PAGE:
Christmas was almost two weeks ago. Most of our decorations are put away, the kids are back at school, and while we may not be fully settled into the New Year, we are finding ourselves being forced back into some kind of routine. Winter has reminded us that we live in a part of the country with distinct seasons. For that I am grateful. Each season has its own particular beauty and each can evoke our wonder. I know many people don’t like winter, but I appreciate the fact that winter boils things down to the essentials in ways the other seasons don’t. In winter, we have to be prepared: we have to keep food in the refrigerator, gas in the car, enough warm clothes and blankets, a warm home, and we need to know what’s coming.
Years ago, I lived in Minnesota, and after some years moved to Texas. I may not be in the majority here, but I would take a Minnesota winter to a Texas winter in a heartbeat. But I hope you have managed to keep warm throughout this cold spell. I also hope that shelters have had enough beds and food pantries and soup kitchens have had enough food. I hope we as a nation will work harder than we have to address the sin that we even need shelters and food pantries and soup kitchens, and I pray that as Christians we continue to stand up for those who for whatever reason need the kinds of resources these facilities offer.
All that being said, the season of Christmas is over, and this Sunday we enter the season of Epiphany. This Sunday is an unusual one in the church year, in that the readings for today can be either the wise men from the east come to the manger, or the baptism of Jesus.
This year we will look at Mark’s very brief version of the baptism of Jesus—which means it is also a day to look at our own baptism. The primary passage for the day is Mark 1:9-11, but we will also read Isaiah 43:1-7 to talk about our baptism and some of what it means to be baptized and called by God. When you watch a baby being baptized in the church, what thoughts go through your mind? Sunday’s sermon title is “Think About Your Own Baptism.”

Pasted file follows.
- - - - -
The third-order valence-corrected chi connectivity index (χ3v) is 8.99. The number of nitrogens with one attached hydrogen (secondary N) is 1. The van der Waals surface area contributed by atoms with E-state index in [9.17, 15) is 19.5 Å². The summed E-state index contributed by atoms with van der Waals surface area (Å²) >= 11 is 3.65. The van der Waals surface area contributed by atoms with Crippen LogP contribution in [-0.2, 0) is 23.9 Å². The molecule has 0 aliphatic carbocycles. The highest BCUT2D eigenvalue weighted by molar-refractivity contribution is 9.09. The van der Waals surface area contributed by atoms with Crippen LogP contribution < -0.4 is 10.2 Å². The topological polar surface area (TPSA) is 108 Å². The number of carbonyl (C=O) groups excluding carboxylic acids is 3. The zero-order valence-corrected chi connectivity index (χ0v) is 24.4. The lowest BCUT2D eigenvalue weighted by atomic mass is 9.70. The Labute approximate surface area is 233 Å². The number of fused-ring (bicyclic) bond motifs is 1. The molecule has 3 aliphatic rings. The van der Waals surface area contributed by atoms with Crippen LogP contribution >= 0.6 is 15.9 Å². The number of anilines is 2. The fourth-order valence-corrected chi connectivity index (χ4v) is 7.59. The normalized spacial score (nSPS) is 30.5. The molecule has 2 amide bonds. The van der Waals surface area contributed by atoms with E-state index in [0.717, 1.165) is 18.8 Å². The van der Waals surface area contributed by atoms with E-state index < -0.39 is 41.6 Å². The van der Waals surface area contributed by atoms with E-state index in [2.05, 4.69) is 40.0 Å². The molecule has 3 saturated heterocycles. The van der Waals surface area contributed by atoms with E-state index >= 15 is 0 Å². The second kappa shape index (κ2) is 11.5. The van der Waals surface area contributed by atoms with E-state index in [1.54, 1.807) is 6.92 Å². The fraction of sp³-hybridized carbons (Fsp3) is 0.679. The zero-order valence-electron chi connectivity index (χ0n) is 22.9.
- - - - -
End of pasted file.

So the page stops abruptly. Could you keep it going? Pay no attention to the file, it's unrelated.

Our hymns tomorrow are, How Firm a Foundation, When Jesus Came to Jordan, and Sent Forth by God’s Blessing. The Sanctuary Choir will keep to the Christmas component of the day and will sing We Have Seen His Star, by Everett Titcomb.
Lina Silvester is our Lay Reader, and Connie Palmer will deliver our Morning Prayer.
Tomorrow is Communion Sunday, so remember to bring food and personal items for the Food Pantry. Our Communion Offering will go to support the Episcopal Fund, which supports the work of United Methodist Bishops around the world.
Even before you arrive at worship, I encourage you to come to the first of this year’s Adult Faith Formation offerings.
For the next four Sundays, Rev. Dr. Nancy Duff will lead a series titled “Living Faithfully into Older Age.” We will meet in the Social Hall (until the Fellowship Room heat is fixed.) from 9:00 – 9:50 AM. This series will explore the promise and threat of older age.
· Wk. 1 (Jan. 7): Stages of Life
· Wk. 2 (Jan. 14): Retirement
· Wk. 3 (Jan.21): Long Term Care Facilities
· Wk. 4 (Jan. 28): Facing our Mortality.
Nancy is on faculty at Princeton Theological Seminary and teaches various classes on Medical Ethics. She has been on the Ethics Committee at the University Hospital of Princeton for over 20 years.
Also this Sunday, Sunday School classes for every age begin again after the Christmas break.
I hope you plan to be in church tomorrow. I understand that we may not say it as much as we should, but you are missed when you’re not here. I also think you miss something when you’re not here—a feeling of being connected with your church family, regular reminders of who you are as a child of God, the opportunity to consider what God is doing in your life, what direction God may be urging you to take…. The list goes on. Making a commitment to be in church regularly is a very good way to start the year and to be back in touch with God through this supportive and nurturing community of faith.
I send every good wish for the New Year, and with every hope that you will know God to be at work in your life throughout 2018.
With all hope and joy in believing,
P.S. I am sending this on Friday night so I can be ready to head off in the morning for the Men’s Breakfast at 8:30 at the Westfield Diner. I am hoping to see some of the men of the church there.